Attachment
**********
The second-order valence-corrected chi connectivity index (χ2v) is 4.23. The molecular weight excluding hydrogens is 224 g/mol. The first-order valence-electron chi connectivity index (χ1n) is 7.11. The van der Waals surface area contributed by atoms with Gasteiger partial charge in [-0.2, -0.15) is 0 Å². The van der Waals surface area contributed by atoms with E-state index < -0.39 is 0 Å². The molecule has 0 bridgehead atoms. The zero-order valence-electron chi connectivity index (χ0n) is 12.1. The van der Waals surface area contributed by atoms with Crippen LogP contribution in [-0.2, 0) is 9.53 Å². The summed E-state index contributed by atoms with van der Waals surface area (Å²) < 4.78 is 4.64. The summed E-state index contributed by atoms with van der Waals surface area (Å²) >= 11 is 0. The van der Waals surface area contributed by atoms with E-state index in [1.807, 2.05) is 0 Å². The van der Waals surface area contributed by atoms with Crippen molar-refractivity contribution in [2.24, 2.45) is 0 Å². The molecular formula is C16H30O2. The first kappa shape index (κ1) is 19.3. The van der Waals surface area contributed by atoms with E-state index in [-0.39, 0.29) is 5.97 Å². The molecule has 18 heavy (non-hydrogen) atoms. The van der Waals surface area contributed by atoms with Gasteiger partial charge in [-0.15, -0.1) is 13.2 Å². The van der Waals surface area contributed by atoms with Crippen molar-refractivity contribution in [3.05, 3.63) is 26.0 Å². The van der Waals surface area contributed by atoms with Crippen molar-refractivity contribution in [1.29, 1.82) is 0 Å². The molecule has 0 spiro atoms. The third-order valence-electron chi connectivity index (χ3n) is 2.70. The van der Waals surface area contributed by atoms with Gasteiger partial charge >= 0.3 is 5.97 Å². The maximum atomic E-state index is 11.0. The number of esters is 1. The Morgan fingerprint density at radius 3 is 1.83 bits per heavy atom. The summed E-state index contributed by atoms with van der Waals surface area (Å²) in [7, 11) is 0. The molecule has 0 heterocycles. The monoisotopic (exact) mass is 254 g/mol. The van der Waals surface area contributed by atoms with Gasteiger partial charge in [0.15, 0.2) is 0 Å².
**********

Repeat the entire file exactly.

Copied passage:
The second-order valence-corrected chi connectivity index (χ2v) is 4.23. The molecular weight excluding hydrogens is 224 g/mol. The first-order valence-electron chi connectivity index (χ1n) is 7.11. The van der Waals surface area contributed by atoms with Gasteiger partial charge in [-0.2, -0.15) is 0 Å². The van der Waals surface area contributed by atoms with E-state index < -0.39 is 0 Å². The molecule has 0 bridgehead atoms. The zero-order valence-electron chi connectivity index (χ0n) is 12.1. The van der Waals surface area contributed by atoms with Crippen LogP contribution in [-0.2, 0) is 9.53 Å². The summed E-state index contributed by atoms with van der Waals surface area (Å²) < 4.78 is 4.64. The summed E-state index contributed by atoms with van der Waals surface area (Å²) >= 11 is 0. The van der Waals surface area contributed by atoms with E-state index in [1.807, 2.05) is 0 Å². The van der Waals surface area contributed by atoms with Crippen molar-refractivity contribution in [2.24, 2.45) is 0 Å². The molecular formula is C16H30O2. The first kappa shape index (κ1) is 19.3. The van der Waals surface area contributed by atoms with E-state index in [-0.39, 0.29) is 5.97 Å². The molecule has 18 heavy (non-hydrogen) atoms. The van der Waals surface area contributed by atoms with Gasteiger partial charge in [-0.15, -0.1) is 13.2 Å². The van der Waals surface area contributed by atoms with Crippen molar-refractivity contribution in [3.05, 3.63) is 26.0 Å². The van der Waals surface area contributed by atoms with Crippen molar-refractivity contribution in [1.29, 1.82) is 0 Å². The molecule has 0 spiro atoms. The third-order valence-electron chi connectivity index (χ3n) is 2.70. The van der Waals surface area contributed by atoms with Gasteiger partial charge >= 0.3 is 5.97 Å². The maximum atomic E-state index is 11.0. The number of esters is 1. The Morgan fingerprint density at radius 3 is 1.83 bits per heavy atom. The summed E-state index contributed by atoms with van der Waals surface area (Å²) in [7, 11) is 0. The molecule has 0 heterocycles. The monoisotopic (exact) mass is 254 g/mol. The van der Waals surface area contributed by atoms with Gasteiger partial charge in [0.15, 0.2) is 0 Å².